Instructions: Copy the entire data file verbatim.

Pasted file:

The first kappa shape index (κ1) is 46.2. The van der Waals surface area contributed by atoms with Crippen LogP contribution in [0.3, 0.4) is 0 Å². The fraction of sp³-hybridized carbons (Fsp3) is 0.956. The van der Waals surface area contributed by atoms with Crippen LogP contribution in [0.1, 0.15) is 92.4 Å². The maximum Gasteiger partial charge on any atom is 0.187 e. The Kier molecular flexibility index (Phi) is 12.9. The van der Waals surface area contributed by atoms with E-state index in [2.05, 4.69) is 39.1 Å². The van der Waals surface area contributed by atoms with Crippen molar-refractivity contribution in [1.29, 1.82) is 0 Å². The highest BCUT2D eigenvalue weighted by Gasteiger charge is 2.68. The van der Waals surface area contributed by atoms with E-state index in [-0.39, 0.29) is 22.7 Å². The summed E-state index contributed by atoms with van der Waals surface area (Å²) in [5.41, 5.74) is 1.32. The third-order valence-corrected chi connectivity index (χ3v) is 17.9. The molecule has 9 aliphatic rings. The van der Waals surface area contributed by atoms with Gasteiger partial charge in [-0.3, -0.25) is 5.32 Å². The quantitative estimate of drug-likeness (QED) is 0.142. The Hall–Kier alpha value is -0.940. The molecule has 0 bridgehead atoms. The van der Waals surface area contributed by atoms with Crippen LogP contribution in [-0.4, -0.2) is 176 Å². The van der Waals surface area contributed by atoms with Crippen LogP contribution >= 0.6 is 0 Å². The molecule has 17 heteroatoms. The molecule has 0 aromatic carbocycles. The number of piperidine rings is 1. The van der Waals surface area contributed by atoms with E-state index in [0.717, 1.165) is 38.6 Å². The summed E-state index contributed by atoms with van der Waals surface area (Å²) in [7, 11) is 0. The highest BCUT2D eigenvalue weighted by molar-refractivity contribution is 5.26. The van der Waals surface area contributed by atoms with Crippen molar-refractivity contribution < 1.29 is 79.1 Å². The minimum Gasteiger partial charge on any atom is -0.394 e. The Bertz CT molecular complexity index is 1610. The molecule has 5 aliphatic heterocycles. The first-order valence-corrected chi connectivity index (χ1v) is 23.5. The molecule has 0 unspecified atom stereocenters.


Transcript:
The first kappa shape index (κ1) is 46.2. The van der Waals surface area contributed by atoms with Crippen LogP contribution in [0.3, 0.4) is 0 Å². The fraction of sp³-hybridized carbons (Fsp3) is 0.956. The van der Waals surface area contributed by atoms with Crippen LogP contribution in [0.1, 0.15) is 92.4 Å². The maximum Gasteiger partial charge on any atom is 0.187 e. The Kier molecular flexibility index (Phi) is 12.9. The van der Waals surface area contributed by atoms with E-state index in [2.05, 4.69) is 39.1 Å². The van der Waals surface area contributed by atoms with Crippen molar-refractivity contribution in [1.29, 1.82) is 0 Å². The highest BCUT2D eigenvalue weighted by Gasteiger charge is 2.68. The van der Waals surface area contributed by atoms with E-state index in [-0.39, 0.29) is 22.7 Å². The summed E-state index contributed by atoms with van der Waals surface area (Å²) in [5.41, 5.74) is 1.32. The third-order valence-corrected chi connectivity index (χ3v) is 17.9. The molecule has 9 aliphatic rings. The van der Waals surface area contributed by atoms with Gasteiger partial charge in [-0.3, -0.25) is 5.32 Å². The quantitative estimate of drug-likeness (QED) is 0.142. The Hall–Kier alpha value is -0.940. The molecule has 0 bridgehead atoms. The van der Waals surface area contributed by atoms with Crippen LogP contribution in [-0.4, -0.2) is 176 Å². The van der Waals surface area contributed by atoms with Crippen LogP contribution >= 0.6 is 0 Å². The molecule has 17 heteroatoms. The molecule has 0 aromatic carbocycles. The number of piperidine rings is 1. The van der Waals surface area contributed by atoms with E-state index in [0.717, 1.165) is 38.6 Å². The summed E-state index contributed by atoms with van der Waals surface area (Å²) in [7, 11) is 0. The highest BCUT2D eigenvalue weighted by molar-refractivity contribution is 5.26. The van der Waals surface area contributed by atoms with Crippen molar-refractivity contribution < 1.29 is 79.1 Å². The minimum Gasteiger partial charge on any atom is -0.394 e. The Bertz CT molecular complexity index is 1610. The molecule has 5 aliphatic heterocycles. The first-order valence-corrected chi connectivity index (χ1v) is 23.5. The molecule has 0 unspecified atom stereocenters.